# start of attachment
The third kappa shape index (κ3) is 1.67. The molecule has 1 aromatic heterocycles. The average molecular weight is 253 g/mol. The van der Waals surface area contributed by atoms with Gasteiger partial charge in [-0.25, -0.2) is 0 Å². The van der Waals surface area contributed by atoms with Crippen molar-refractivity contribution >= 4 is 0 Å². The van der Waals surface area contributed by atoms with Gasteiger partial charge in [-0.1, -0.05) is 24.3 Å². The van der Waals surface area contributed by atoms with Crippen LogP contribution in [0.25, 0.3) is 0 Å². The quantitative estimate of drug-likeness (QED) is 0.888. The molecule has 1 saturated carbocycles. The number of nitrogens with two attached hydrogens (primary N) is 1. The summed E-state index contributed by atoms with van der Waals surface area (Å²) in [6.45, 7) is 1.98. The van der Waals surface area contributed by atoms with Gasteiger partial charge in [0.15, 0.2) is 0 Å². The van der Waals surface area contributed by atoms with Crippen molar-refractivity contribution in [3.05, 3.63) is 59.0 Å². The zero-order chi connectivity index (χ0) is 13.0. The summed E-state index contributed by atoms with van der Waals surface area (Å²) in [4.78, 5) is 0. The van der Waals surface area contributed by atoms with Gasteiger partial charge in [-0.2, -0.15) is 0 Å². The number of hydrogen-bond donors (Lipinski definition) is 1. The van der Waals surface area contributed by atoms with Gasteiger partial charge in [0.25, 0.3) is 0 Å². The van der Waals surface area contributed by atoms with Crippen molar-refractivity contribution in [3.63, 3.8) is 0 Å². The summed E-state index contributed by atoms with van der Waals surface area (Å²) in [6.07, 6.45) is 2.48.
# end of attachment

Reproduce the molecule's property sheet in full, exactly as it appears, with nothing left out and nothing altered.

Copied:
The third kappa shape index (κ3) is 1.67. The molecule has 1 aromatic heterocycles. The average molecular weight is 253 g/mol. The van der Waals surface area contributed by atoms with Gasteiger partial charge in [-0.25, -0.2) is 0 Å². The van der Waals surface area contributed by atoms with Crippen molar-refractivity contribution >= 4 is 0 Å². The van der Waals surface area contributed by atoms with Gasteiger partial charge in [-0.1, -0.05) is 24.3 Å². The van der Waals surface area contributed by atoms with Crippen LogP contribution in [0.25, 0.3) is 0 Å². The quantitative estimate of drug-likeness (QED) is 0.888. The molecule has 1 saturated carbocycles. The number of nitrogens with two attached hydrogens (primary N) is 1. The summed E-state index contributed by atoms with van der Waals surface area (Å²) in [6.45, 7) is 1.98. The van der Waals surface area contributed by atoms with Gasteiger partial charge in [0.15, 0.2) is 0 Å². The van der Waals surface area contributed by atoms with Crippen molar-refractivity contribution in [3.05, 3.63) is 59.0 Å². The zero-order chi connectivity index (χ0) is 13.0. The summed E-state index contributed by atoms with van der Waals surface area (Å²) in [4.78, 5) is 0. The van der Waals surface area contributed by atoms with Gasteiger partial charge in [-0.2, -0.15) is 0 Å². The number of hydrogen-bond donors (Lipinski definition) is 1. The van der Waals surface area contributed by atoms with Gasteiger partial charge in [0.25, 0.3) is 0 Å². The van der Waals surface area contributed by atoms with Crippen molar-refractivity contribution in [3.63, 3.8) is 0 Å². The summed E-state index contributed by atoms with van der Waals surface area (Å²) in [6.07, 6.45) is 2.48.